As much as the story cautions us against identifying mercy with niceness, it evokes an additional caution. You and I are not in the business of feelings, good or bad. The point is not that Jesus was wise to discern which kind of feelings would best suit the fellow. The point is that Jesus was wise to discern his need and acted to help. Jesus certainly possesses the key of knowledge. He knows what feelings to evoke and when, but that is not given to us. Instead, we ought to pray that we have eyes that see need and hearts that are moved to compassion and wills that choose to act accordingly.
It’s here that we can observe another, perhaps more subtle case of mistaken identity. Just as mercy is easily mistaken for niceness, judgment is easily mistaken for unkindness. It’s the same problem of feelings – something that evokes negative feelings must be some measure of judgment and, therefore, cannot be mercy. But the relationship between mercy and judgment is not so inversely linear as you would assume.
Consider this remarkable pattern in Amos, in which acts of judgments are dealt to Israel time and again in an effort to stave off the graver, impending, final judgment. “I gave you cleanness of teeth … yet you did not return to me” (Amos 4:6). God withholds the rain, sends blight and mildew, inflicts pestilence, and overthrows the people, yet they did not return to him. “Therefore thus I will do to you, O Israel; because I will do this to you, prepare to meet your God, O Israel” (v. 12)! All along, every momentary affliction, every momentary judgment is, in fact, also an act of mercy in view of Israel’s most desperate need. It’s a desperate need of which they seem to be completely unaware: “Woe to you who desire the day of the LORD! . . . Is not the day of the LORD darkness, and not light, and gloom with no brightness in it” (5:18, 20)? They hit the accelerator, not blindly, but aiming towards this fatal collision with God’s justice. Whether they fail to take his judgment seriously or they consider themselves to be righteous, the mercy of God intervenes. Paradoxically and scandalously his intervention is in the form of a temporal judgment.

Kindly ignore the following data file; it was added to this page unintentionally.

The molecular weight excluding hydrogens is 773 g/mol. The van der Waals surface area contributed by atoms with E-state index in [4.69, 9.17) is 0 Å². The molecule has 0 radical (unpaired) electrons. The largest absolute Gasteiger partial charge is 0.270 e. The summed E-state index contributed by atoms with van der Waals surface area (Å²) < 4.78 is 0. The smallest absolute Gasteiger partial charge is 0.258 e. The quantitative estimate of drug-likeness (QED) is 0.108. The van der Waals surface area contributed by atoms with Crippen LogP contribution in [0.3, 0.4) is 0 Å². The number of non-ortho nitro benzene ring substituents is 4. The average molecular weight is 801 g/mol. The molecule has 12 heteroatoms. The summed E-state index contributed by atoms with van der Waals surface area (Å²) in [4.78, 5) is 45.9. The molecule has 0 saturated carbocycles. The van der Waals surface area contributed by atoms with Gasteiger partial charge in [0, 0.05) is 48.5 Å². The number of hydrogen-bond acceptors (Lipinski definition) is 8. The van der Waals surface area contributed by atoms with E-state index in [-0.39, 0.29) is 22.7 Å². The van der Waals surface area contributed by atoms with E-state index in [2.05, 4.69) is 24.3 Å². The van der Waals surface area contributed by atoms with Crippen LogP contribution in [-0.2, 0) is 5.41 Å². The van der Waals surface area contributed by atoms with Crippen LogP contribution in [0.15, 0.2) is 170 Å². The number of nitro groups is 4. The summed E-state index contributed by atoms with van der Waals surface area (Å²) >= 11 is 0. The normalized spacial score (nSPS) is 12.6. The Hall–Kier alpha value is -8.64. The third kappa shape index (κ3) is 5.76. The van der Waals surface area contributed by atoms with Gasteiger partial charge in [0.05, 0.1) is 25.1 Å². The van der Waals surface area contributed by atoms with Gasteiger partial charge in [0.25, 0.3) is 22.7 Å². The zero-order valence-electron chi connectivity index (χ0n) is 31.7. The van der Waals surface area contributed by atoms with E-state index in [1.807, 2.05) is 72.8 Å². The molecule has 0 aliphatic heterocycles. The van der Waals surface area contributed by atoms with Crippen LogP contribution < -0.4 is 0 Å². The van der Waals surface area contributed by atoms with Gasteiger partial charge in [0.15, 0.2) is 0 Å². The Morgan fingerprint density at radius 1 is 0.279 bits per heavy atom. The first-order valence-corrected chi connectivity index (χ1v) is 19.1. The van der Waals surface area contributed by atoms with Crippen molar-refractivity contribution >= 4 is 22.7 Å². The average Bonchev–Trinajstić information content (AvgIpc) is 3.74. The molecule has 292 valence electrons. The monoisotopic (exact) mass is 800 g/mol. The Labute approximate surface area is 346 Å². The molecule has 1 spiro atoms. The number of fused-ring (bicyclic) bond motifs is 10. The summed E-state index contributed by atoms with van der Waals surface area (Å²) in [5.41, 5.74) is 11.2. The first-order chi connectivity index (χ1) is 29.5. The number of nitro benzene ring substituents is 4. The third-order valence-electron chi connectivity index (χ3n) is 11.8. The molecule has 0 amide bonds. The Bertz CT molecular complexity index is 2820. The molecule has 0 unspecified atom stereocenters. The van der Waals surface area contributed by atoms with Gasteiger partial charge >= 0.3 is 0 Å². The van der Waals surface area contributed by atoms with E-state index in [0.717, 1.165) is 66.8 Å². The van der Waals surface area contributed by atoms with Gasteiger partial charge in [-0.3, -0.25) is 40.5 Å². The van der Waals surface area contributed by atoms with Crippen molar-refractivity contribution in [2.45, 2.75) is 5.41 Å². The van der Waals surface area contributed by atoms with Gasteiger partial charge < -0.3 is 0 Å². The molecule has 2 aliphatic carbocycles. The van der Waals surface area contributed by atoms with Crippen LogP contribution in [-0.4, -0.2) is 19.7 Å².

Again, caution is warranted at this point. Although we do well to understand that mercy may come in the form of judgment, it’s not given to us to execute God’s judgment. It is given to us to announce his judgment, but always and only ever in the service of mercy. This commitment to mercy is exemplified by Amos. Even as he announces God’s final judgment and as God himself declares his intention to execute, Amos intercedes on behalf of the people: “O Lord GOD, please forgive! How can Jacob stand? He is so small! The LORD relented concerning this; ‘It shall not be,’ said the LORD” (Amos 7:2-3). Following that saintly example, every Christian has enough merciful work to do in prayer for the rest of his life.
Ephesus, like so many of the newly formed congregations in the days of the apostles, struggled with the question of how the Gentiles and Jews, now both Christians, related to one another. Peter himself received a vision before going to Cornelius that confirmed to him the will of God. Seeing the Holy Spirit descend on the Gentiles, how could those who heard his report say anything else other than “Then to the Gentiles also God has granted repentance that leads to life” (Acts 11:18)? But though God had clearly revealed his will, old rivalries still remained.